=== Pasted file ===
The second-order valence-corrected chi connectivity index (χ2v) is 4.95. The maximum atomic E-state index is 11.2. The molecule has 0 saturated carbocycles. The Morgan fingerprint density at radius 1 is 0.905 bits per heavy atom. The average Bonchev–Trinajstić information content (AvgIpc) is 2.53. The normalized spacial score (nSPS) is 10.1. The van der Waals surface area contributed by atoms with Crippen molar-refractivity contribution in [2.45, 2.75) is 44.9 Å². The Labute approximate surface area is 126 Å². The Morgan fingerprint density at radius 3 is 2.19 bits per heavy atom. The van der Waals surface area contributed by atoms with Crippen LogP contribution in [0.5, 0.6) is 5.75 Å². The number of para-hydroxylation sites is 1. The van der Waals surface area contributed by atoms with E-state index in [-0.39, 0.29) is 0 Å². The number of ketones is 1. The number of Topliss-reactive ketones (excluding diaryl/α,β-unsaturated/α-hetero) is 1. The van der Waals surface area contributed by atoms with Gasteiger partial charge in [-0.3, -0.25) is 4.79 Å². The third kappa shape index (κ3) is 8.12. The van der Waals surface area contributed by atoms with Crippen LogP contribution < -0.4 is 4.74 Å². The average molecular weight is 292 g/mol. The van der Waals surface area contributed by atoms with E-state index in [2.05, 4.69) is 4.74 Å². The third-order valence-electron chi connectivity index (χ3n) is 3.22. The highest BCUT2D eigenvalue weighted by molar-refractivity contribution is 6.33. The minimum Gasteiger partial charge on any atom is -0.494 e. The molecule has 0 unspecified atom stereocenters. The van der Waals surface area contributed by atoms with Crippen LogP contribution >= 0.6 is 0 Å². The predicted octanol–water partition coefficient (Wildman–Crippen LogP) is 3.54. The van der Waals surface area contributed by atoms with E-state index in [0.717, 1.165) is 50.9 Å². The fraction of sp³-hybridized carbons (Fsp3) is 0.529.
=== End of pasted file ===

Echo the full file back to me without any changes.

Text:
The second-order valence-corrected chi connectivity index (χ2v) is 4.95. The maximum atomic E-state index is 11.2. The molecule has 0 saturated carbocycles. The Morgan fingerprint density at radius 1 is 0.905 bits per heavy atom. The average Bonchev–Trinajstić information content (AvgIpc) is 2.53. The normalized spacial score (nSPS) is 10.1. The van der Waals surface area contributed by atoms with Crippen molar-refractivity contribution in [2.45, 2.75) is 44.9 Å². The Labute approximate surface area is 126 Å². The Morgan fingerprint density at radius 3 is 2.19 bits per heavy atom. The van der Waals surface area contributed by atoms with Crippen LogP contribution in [0.5, 0.6) is 5.75 Å². The number of para-hydroxylation sites is 1. The van der Waals surface area contributed by atoms with E-state index in [-0.39, 0.29) is 0 Å². The number of ketones is 1. The number of Topliss-reactive ketones (excluding diaryl/α,β-unsaturated/α-hetero) is 1. The van der Waals surface area contributed by atoms with Gasteiger partial charge in [-0.3, -0.25) is 4.79 Å². The third kappa shape index (κ3) is 8.12. The van der Waals surface area contributed by atoms with Crippen LogP contribution < -0.4 is 4.74 Å². The average molecular weight is 292 g/mol. The van der Waals surface area contributed by atoms with E-state index in [2.05, 4.69) is 4.74 Å². The third-order valence-electron chi connectivity index (χ3n) is 3.22. The highest BCUT2D eigenvalue weighted by molar-refractivity contribution is 6.33. The minimum Gasteiger partial charge on any atom is -0.494 e. The molecule has 0 unspecified atom stereocenters. The van der Waals surface area contributed by atoms with Crippen LogP contribution >= 0.6 is 0 Å². The predicted octanol–water partition coefficient (Wildman–Crippen LogP) is 3.54. The van der Waals surface area contributed by atoms with E-state index in [0.717, 1.165) is 50.9 Å². The fraction of sp³-hybridized carbons (Fsp3) is 0.529.